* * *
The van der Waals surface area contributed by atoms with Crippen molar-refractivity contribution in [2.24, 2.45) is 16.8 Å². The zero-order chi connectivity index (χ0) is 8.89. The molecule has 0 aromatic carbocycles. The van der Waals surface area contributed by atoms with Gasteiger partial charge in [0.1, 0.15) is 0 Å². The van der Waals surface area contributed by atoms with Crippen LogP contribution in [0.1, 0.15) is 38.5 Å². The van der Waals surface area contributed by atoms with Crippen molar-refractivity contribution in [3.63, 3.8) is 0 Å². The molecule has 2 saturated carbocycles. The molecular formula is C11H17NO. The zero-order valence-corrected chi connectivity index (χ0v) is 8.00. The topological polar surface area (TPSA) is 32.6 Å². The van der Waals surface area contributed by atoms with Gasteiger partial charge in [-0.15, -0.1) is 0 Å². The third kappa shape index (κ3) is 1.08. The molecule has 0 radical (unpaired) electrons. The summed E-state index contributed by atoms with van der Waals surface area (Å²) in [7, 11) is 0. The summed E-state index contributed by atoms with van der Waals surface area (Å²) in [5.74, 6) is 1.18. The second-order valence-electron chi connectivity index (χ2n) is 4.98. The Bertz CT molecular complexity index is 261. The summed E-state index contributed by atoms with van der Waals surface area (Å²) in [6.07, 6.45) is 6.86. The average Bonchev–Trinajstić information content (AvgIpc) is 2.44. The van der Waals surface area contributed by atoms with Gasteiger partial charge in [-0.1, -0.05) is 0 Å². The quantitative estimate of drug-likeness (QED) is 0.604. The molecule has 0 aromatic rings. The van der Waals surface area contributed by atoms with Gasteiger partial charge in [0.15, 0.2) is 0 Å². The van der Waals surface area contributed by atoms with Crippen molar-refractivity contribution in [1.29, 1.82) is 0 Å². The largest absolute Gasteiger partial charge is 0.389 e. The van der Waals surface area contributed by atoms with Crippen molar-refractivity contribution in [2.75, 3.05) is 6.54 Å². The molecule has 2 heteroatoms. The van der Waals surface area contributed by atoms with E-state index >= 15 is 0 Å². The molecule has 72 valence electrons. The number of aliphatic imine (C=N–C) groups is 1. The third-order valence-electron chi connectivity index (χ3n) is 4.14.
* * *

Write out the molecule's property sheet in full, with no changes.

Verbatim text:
The van der Waals surface area contributed by atoms with Crippen molar-refractivity contribution in [2.24, 2.45) is 16.8 Å². The zero-order chi connectivity index (χ0) is 8.89. The molecule has 0 aromatic carbocycles. The van der Waals surface area contributed by atoms with Gasteiger partial charge in [0.1, 0.15) is 0 Å². The van der Waals surface area contributed by atoms with Crippen LogP contribution in [0.1, 0.15) is 38.5 Å². The van der Waals surface area contributed by atoms with Crippen molar-refractivity contribution in [3.63, 3.8) is 0 Å². The molecule has 2 saturated carbocycles. The molecular formula is C11H17NO. The zero-order valence-corrected chi connectivity index (χ0v) is 8.00. The topological polar surface area (TPSA) is 32.6 Å². The van der Waals surface area contributed by atoms with Gasteiger partial charge in [-0.15, -0.1) is 0 Å². The third kappa shape index (κ3) is 1.08. The molecule has 0 radical (unpaired) electrons. The summed E-state index contributed by atoms with van der Waals surface area (Å²) in [7, 11) is 0. The summed E-state index contributed by atoms with van der Waals surface area (Å²) in [5.74, 6) is 1.18. The second-order valence-electron chi connectivity index (χ2n) is 4.98. The Bertz CT molecular complexity index is 261. The summed E-state index contributed by atoms with van der Waals surface area (Å²) in [6.07, 6.45) is 6.86. The average Bonchev–Trinajstić information content (AvgIpc) is 2.44. The van der Waals surface area contributed by atoms with Gasteiger partial charge in [-0.1, -0.05) is 0 Å². The quantitative estimate of drug-likeness (QED) is 0.604. The molecule has 0 aromatic rings. The van der Waals surface area contributed by atoms with Gasteiger partial charge in [0.15, 0.2) is 0 Å². The van der Waals surface area contributed by atoms with Crippen molar-refractivity contribution in [1.29, 1.82) is 0 Å². The largest absolute Gasteiger partial charge is 0.389 e. The van der Waals surface area contributed by atoms with Crippen molar-refractivity contribution in [2.75, 3.05) is 6.54 Å². The molecule has 2 heteroatoms. The van der Waals surface area contributed by atoms with E-state index >= 15 is 0 Å². The molecule has 72 valence electrons. The number of aliphatic imine (C=N–C) groups is 1. The third-order valence-electron chi connectivity index (χ3n) is 4.14.